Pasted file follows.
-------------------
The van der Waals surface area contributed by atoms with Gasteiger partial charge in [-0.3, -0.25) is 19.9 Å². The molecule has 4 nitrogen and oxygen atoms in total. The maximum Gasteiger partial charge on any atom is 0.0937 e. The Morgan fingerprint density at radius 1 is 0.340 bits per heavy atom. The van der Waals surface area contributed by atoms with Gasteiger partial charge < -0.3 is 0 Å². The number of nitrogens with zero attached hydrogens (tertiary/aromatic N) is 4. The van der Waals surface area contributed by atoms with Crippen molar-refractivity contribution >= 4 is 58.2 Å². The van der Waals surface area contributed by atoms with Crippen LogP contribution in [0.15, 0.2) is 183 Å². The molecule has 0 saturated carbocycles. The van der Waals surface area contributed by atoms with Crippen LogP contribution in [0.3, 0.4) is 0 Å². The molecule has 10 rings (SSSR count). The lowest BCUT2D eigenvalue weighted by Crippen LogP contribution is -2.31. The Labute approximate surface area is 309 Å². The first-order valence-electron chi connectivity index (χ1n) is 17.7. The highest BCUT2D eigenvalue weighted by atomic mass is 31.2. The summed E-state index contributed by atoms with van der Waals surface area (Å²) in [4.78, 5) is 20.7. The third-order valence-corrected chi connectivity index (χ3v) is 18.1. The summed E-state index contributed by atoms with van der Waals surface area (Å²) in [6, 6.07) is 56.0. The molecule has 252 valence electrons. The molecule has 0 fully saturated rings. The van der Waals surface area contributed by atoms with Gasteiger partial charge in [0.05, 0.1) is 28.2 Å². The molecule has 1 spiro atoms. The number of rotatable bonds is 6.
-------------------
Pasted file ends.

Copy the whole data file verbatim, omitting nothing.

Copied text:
The van der Waals surface area contributed by atoms with Gasteiger partial charge in [-0.3, -0.25) is 19.9 Å². The molecule has 4 nitrogen and oxygen atoms in total. The maximum Gasteiger partial charge on any atom is 0.0937 e. The Morgan fingerprint density at radius 1 is 0.340 bits per heavy atom. The van der Waals surface area contributed by atoms with Gasteiger partial charge < -0.3 is 0 Å². The number of nitrogens with zero attached hydrogens (tertiary/aromatic N) is 4. The van der Waals surface area contributed by atoms with Crippen molar-refractivity contribution >= 4 is 58.2 Å². The van der Waals surface area contributed by atoms with Crippen LogP contribution in [0.15, 0.2) is 183 Å². The molecule has 0 saturated carbocycles. The van der Waals surface area contributed by atoms with Crippen LogP contribution in [0.3, 0.4) is 0 Å². The molecule has 10 rings (SSSR count). The lowest BCUT2D eigenvalue weighted by Crippen LogP contribution is -2.31. The Labute approximate surface area is 309 Å². The first-order valence-electron chi connectivity index (χ1n) is 17.7. The highest BCUT2D eigenvalue weighted by atomic mass is 31.2. The summed E-state index contributed by atoms with van der Waals surface area (Å²) in [4.78, 5) is 20.7. The third-order valence-corrected chi connectivity index (χ3v) is 18.1. The summed E-state index contributed by atoms with van der Waals surface area (Å²) in [6, 6.07) is 56.0. The molecule has 252 valence electrons. The molecule has 0 fully saturated rings. The van der Waals surface area contributed by atoms with Gasteiger partial charge in [0.05, 0.1) is 28.2 Å². The molecule has 1 spiro atoms. The number of rotatable bonds is 6.